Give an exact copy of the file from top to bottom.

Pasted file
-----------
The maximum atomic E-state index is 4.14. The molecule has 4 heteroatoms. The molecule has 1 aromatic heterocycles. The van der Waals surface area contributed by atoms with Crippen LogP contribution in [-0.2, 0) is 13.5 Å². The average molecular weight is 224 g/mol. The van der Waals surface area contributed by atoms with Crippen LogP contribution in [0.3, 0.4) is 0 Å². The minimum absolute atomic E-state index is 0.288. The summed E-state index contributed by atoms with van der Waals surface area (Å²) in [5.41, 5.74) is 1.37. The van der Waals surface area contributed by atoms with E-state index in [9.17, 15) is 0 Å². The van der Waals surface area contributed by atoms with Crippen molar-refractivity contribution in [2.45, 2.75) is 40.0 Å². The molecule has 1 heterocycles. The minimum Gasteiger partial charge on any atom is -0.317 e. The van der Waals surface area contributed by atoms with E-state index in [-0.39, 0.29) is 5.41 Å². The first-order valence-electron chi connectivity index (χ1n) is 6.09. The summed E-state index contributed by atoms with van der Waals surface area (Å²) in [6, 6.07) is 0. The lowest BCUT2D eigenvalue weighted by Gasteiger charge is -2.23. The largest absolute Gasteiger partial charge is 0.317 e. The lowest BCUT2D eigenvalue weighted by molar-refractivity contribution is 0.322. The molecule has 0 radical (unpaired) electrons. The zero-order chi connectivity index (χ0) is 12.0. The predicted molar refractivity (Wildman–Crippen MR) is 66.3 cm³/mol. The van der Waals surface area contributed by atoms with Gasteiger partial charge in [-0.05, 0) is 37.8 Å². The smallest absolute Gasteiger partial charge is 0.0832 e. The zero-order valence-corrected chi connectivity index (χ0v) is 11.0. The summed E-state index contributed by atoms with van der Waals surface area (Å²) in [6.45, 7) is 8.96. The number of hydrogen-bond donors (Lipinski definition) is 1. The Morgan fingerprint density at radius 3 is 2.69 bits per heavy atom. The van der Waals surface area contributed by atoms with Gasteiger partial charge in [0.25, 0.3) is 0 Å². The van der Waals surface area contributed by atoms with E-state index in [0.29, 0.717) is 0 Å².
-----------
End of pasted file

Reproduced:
The maximum atomic E-state index is 4.14. The molecule has 4 heteroatoms. The molecule has 1 aromatic heterocycles. The van der Waals surface area contributed by atoms with Crippen LogP contribution in [-0.2, 0) is 13.5 Å². The average molecular weight is 224 g/mol. The van der Waals surface area contributed by atoms with Crippen LogP contribution in [0.3, 0.4) is 0 Å². The minimum absolute atomic E-state index is 0.288. The summed E-state index contributed by atoms with van der Waals surface area (Å²) in [5.41, 5.74) is 1.37. The van der Waals surface area contributed by atoms with E-state index in [9.17, 15) is 0 Å². The van der Waals surface area contributed by atoms with Crippen molar-refractivity contribution in [2.45, 2.75) is 40.0 Å². The molecule has 1 heterocycles. The minimum Gasteiger partial charge on any atom is -0.317 e. The van der Waals surface area contributed by atoms with E-state index in [-0.39, 0.29) is 5.41 Å². The first-order valence-electron chi connectivity index (χ1n) is 6.09. The summed E-state index contributed by atoms with van der Waals surface area (Å²) in [6, 6.07) is 0. The lowest BCUT2D eigenvalue weighted by Gasteiger charge is -2.23. The largest absolute Gasteiger partial charge is 0.317 e. The lowest BCUT2D eigenvalue weighted by molar-refractivity contribution is 0.322. The molecule has 0 radical (unpaired) electrons. The zero-order chi connectivity index (χ0) is 12.0. The predicted molar refractivity (Wildman–Crippen MR) is 66.3 cm³/mol. The van der Waals surface area contributed by atoms with Gasteiger partial charge in [-0.05, 0) is 37.8 Å². The smallest absolute Gasteiger partial charge is 0.0832 e. The zero-order valence-corrected chi connectivity index (χ0v) is 11.0. The summed E-state index contributed by atoms with van der Waals surface area (Å²) in [6.45, 7) is 8.96. The number of hydrogen-bond donors (Lipinski definition) is 1. The Morgan fingerprint density at radius 3 is 2.69 bits per heavy atom. The van der Waals surface area contributed by atoms with Gasteiger partial charge in [0.25, 0.3) is 0 Å². The van der Waals surface area contributed by atoms with E-state index in [0.29, 0.717) is 0 Å².